Michele and Derek’s story
From A Journey of Hope
A Group of People in My Life
But years ago life was very different for Michele. She was staying in a transitional housing shelter for young single mothers. She yearned to be on her own and make a stable home for herself and her toddler.
“At the time I was so confused and didn’t know what to do with my life,” says Michele now. “We needed a temporary home and a friend told me about the shelter. We moved in when Derek was six months old.”
While there Michele earned a degree in medical office procedures. Later she got a job at a hospital.
As her time at the shelter came to an end, Michele was ready to move on with her life. But she says she was afraid. The weather was getting colder and she didn’t have a car. She was walking a couple miles—with Derek—to the babysitter and then to work.
“I didn’t know how I was going to get around to look for an apartment,” Michele says. “What if I messed up and made the wrong decision about where to live?”
A Good Mother
“During my counseling session at the shelter, I saw a flier about Bridge of Hope,” says Michele. “I decided to give them a call.”
Michele met with Edith Yoder and members of the intake committee. She says she remembers wanting to be accepted—not judged for being a single mother.
“When I talked to them I cried like crazy because I was in the midst of hard times. I wanted to be a good mother but I was emotionally needy,” says Michele. “I also needed help making financial decisions.
“Edith was so kind and gentle and accepting. She explained the program to me and I liked everything I heard,” says Michele. “It felt so secure knowing that if I had a problem I would know exactly who to go to—the mentoring group. I felt so at ease when I heard that. I just needed someone to walk with me and share different things with me.”
Michele applied and was accepted into Bridge of Hope. She began meeting weekly with Edith to talk about budgeting and parenting issues and set short- and long-term goals. And she was introduced to twelve strangers from Hinkletown Mennonite Church (PA).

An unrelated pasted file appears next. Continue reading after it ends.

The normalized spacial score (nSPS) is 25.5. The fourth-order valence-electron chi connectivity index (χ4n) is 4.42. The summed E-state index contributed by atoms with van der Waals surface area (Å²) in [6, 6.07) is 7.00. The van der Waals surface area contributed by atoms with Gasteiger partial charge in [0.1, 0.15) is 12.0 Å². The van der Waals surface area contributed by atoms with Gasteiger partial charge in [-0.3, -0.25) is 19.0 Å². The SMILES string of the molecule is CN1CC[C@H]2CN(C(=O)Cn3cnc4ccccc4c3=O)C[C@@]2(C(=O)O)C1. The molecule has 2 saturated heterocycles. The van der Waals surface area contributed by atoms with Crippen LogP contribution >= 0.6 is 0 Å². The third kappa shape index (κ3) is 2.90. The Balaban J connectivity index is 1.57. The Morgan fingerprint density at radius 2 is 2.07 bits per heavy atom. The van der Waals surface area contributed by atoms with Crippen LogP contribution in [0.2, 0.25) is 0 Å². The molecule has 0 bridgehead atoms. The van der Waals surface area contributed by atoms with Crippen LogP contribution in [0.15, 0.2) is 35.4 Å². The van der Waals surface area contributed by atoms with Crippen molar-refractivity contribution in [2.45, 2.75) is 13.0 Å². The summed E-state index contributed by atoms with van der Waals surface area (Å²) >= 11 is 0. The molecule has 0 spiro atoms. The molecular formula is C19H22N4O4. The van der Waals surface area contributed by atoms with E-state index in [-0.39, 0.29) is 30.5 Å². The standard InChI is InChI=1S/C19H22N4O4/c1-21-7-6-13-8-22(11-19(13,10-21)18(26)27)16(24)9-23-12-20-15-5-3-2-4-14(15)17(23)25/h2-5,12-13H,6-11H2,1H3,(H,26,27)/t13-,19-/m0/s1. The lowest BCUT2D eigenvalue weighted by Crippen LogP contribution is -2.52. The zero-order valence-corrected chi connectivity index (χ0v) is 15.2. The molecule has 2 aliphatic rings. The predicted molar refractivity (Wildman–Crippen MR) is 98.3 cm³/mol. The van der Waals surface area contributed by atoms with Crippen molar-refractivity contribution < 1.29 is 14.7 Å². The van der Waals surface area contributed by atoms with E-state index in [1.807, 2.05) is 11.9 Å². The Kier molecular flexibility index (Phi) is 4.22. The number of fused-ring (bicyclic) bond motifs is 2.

“I first met some of my mentors at Friendly’s and they were so nice to Derek and me,” remembers Michele. “I told them I was worried about moving. How would I get to work and pick up my son? But they had it all figured out. They found someone to donate a car to me and offered to take me to work for the next two weeks until it was ready! I felt such relief when I heard that. I sat and cried in front of those people.”
Michele’s only possessions were clothing, a crib, a bed and a dresser. So her mentors collected furniture and household goods and found a washer and dryer for her at an auction. On moving day they cleaned the apartment, helped carry things in and provided babysitting for Derek.
“They had it all lined up,” says Michele. “It reminds me how God knows exactly all our worries and concerns and provides for them.”
Michele settled into her new home, but as life became more stable she became more guarded with her mentors. They act like they love me, but they really don’t, she thought. She even started avoiding their phone calls.
“My mentors would invite me places and I’d say no,” says Michele. “I can’t believe I did that then, because we have such good relationships now.”
She says she was grateful for her mentors, but it all felt overwhelming. She had a hard time believing people who had families and lives would take their time for her.
“I thought they were going to love me and leave me like my biological father did,” says Michele. “But they didn’t give up on me! They told me, ‘We care about you and we’re not going anywhere.’”